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Housing association was not a charity, appeal judges rule

Case could go to Supreme Court as 'enormous' amounts of money involved

21 May 2012

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The Court of Appeal has ruled that a housing association cannot reclaim £6m in corporation tax because it was not established for charitable purposes during the period of the claim.

Lord Justice Lloyd said the case raised issues “of some importance and difficulty, some of which have been the subject of debate for years”, in particular whether the promotion of objects of general public utility was a charitable purpose. ?He said Helena Partnerships took over a large part of the council housing stock in St Helens in 2002 in a deal that gave the council the right to nominate tenants to three quarters of the properties.?Delivering the leading judgment in Helena Partnerships v HMRC [2012] EWCA Civ 569, Lloyd LJ said the question was whether, from 2001 to 2004, the housing association was established for charitable purposes only.

“If the answer to that question is that it was not so established, then Helena is liable for £6m of corporation tax on the rents that it received,” he said.

Lloyd LJ said there was no suggestion that the housing association’s housing stock would be allocated only to “persons who would qualify as being in need” for charitable purposes such as relief of the poor, the elderly and infirm.

It was agreed between the parties that some of the council’s housing was let to persons who were (in that charitable sense) in need, but some of it was let to persons not in such need,” he said. ?Lloyd LJ said he would not consider that the provision of housing accommodation, “otherwise than for those in some relevant charitable need”, was a purpose “within the spirit and intendment” of the preamble to the Statute of Charitable Uses 1601.

He said the preamble did include “works of general public utility”, which were the repair of bridges, ports, havens, causeways, churches, sea-banks and highways.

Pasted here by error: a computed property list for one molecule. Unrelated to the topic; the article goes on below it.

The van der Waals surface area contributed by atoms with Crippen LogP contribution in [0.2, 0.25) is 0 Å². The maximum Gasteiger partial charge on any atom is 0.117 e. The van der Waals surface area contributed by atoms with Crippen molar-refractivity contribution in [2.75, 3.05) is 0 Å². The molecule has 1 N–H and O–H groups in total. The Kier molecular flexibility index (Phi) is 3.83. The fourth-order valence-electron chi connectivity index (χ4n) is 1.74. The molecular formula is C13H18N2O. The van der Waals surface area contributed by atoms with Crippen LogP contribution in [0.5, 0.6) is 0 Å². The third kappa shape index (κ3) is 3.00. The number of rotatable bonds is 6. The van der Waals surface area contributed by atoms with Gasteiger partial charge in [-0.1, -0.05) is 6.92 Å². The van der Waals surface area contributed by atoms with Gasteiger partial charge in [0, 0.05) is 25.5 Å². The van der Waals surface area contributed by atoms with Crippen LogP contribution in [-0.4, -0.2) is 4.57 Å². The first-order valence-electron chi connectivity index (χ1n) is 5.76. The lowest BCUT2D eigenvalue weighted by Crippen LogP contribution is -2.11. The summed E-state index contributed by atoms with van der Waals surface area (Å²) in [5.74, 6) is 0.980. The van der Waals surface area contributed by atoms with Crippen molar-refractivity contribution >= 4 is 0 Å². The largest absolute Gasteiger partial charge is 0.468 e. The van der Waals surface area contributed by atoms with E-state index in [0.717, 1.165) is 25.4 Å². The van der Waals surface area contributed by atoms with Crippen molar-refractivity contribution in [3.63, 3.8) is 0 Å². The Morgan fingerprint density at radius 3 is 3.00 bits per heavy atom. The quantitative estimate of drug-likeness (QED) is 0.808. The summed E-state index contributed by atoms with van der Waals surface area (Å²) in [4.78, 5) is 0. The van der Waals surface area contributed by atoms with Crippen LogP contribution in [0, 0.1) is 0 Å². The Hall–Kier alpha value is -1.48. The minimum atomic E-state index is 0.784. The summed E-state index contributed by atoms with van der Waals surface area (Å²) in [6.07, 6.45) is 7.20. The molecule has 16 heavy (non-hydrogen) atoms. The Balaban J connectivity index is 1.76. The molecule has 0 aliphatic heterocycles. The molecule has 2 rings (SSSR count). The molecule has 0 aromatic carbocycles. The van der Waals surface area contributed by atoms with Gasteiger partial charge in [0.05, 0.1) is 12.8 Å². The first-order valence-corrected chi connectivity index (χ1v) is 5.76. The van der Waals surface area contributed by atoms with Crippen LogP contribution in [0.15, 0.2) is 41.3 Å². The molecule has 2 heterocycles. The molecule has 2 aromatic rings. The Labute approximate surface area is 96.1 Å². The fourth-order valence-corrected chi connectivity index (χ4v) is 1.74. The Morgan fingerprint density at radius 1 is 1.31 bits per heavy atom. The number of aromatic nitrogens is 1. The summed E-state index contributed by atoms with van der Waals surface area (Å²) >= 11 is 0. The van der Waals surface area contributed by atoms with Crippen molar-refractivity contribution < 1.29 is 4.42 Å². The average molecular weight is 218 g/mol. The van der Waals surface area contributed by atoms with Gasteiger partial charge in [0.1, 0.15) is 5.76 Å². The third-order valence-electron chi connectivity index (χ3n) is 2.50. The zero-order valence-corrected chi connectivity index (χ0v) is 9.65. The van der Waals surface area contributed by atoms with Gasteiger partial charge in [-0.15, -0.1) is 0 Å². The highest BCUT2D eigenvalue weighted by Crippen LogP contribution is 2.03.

“I do not regard the provision of housing as being analogous with, or within the same spirit as, the list of public works, so as to be charitable in itself,” Lloyd LJ said.

“Given the substantial element of direct benefit for those individuals who occupy the relevant accommodation from time to time, it seems to me that the provision of housing or other accommodation is much more akin to the items listed in the preamble other than the examples of public works, but that, to qualify as analogous to those, it would require to be restricted to the relief of need.”

Lloyd LJ said that even if it was accepted that there was an element of benefit to the community in the pursuit of Helena’s objects, there was also a “substantial element of benefit to individuals”, which could not be regarded as only subordinate to the benefit to the community.

“In its nature, the benefit afforded by the provision of housing to the person who is thereby housed is of an altogether different order, as it seems to me, to the benefit afforded by the construction or maintenance of a road, a bridge or a sea-wall, or the maintenance of a fire brigade or a lifeboat service. ?“The former provides direct benefits to the occupants of the accommodation which far outweigh the degree of indirect benefit that other members of the community may derive from the existence of the housing stock.”

Lloyd LJ held that “the provision of housing accommodation is, and can only be, a charitable purpose if it is justified as charitable in respect of the direct benefit provided”.

He dismissed the housing association’s appeal. Lady Justice Black and Lord Justice Lewison agreed.?Rob Young, chief executive at Helena Partnerships, said the housing association became a registered charity in 2004, but “as our activities had always been charitable”, he hoped that it could claim back a certain amount of tax paid between 2002 and 2004.

“While this wasn’t possible, we would like to stress that we have always paid all taxes due in full and therefore do not owe anything as a result of this ruling – so it’s business as usual,” Young said.?A spokesman for HMRC said the department was considering the judgment in detail and would not be commenting further.

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